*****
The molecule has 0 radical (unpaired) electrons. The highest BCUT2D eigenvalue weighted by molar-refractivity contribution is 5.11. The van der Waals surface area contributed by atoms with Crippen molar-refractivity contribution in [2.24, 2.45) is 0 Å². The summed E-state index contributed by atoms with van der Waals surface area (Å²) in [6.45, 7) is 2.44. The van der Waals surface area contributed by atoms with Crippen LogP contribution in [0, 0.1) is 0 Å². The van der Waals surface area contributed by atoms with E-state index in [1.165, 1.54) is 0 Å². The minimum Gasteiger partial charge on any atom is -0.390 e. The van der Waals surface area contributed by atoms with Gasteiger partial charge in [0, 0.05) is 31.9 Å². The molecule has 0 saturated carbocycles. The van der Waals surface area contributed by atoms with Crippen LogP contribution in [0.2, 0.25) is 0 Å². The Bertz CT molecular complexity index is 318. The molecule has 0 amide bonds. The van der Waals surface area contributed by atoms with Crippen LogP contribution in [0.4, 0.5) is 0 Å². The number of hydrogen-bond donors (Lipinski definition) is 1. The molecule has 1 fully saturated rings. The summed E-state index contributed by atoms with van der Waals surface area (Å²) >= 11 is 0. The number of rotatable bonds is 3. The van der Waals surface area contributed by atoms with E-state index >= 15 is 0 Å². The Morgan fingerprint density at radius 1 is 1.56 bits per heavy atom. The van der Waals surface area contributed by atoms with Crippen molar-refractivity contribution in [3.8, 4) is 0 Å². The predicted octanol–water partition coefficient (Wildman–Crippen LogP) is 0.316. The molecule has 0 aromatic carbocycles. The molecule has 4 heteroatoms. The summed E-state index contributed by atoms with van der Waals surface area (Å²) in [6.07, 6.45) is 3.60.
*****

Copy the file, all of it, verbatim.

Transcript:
The molecule has 0 radical (unpaired) electrons. The highest BCUT2D eigenvalue weighted by molar-refractivity contribution is 5.11. The van der Waals surface area contributed by atoms with Crippen molar-refractivity contribution in [2.24, 2.45) is 0 Å². The summed E-state index contributed by atoms with van der Waals surface area (Å²) in [6.45, 7) is 2.44. The van der Waals surface area contributed by atoms with Crippen LogP contribution in [0, 0.1) is 0 Å². The van der Waals surface area contributed by atoms with E-state index in [1.165, 1.54) is 0 Å². The minimum Gasteiger partial charge on any atom is -0.390 e. The van der Waals surface area contributed by atoms with Gasteiger partial charge in [0, 0.05) is 31.9 Å². The molecule has 0 saturated carbocycles. The van der Waals surface area contributed by atoms with Crippen LogP contribution in [0.2, 0.25) is 0 Å². The Bertz CT molecular complexity index is 318. The molecule has 0 amide bonds. The van der Waals surface area contributed by atoms with Crippen LogP contribution in [0.4, 0.5) is 0 Å². The number of hydrogen-bond donors (Lipinski definition) is 1. The molecule has 1 fully saturated rings. The summed E-state index contributed by atoms with van der Waals surface area (Å²) >= 11 is 0. The number of rotatable bonds is 3. The van der Waals surface area contributed by atoms with E-state index >= 15 is 0 Å². The Morgan fingerprint density at radius 1 is 1.56 bits per heavy atom. The van der Waals surface area contributed by atoms with Crippen molar-refractivity contribution in [3.8, 4) is 0 Å². The predicted octanol–water partition coefficient (Wildman–Crippen LogP) is 0.316. The molecule has 0 aromatic carbocycles. The molecule has 4 heteroatoms. The summed E-state index contributed by atoms with van der Waals surface area (Å²) in [6.07, 6.45) is 3.60.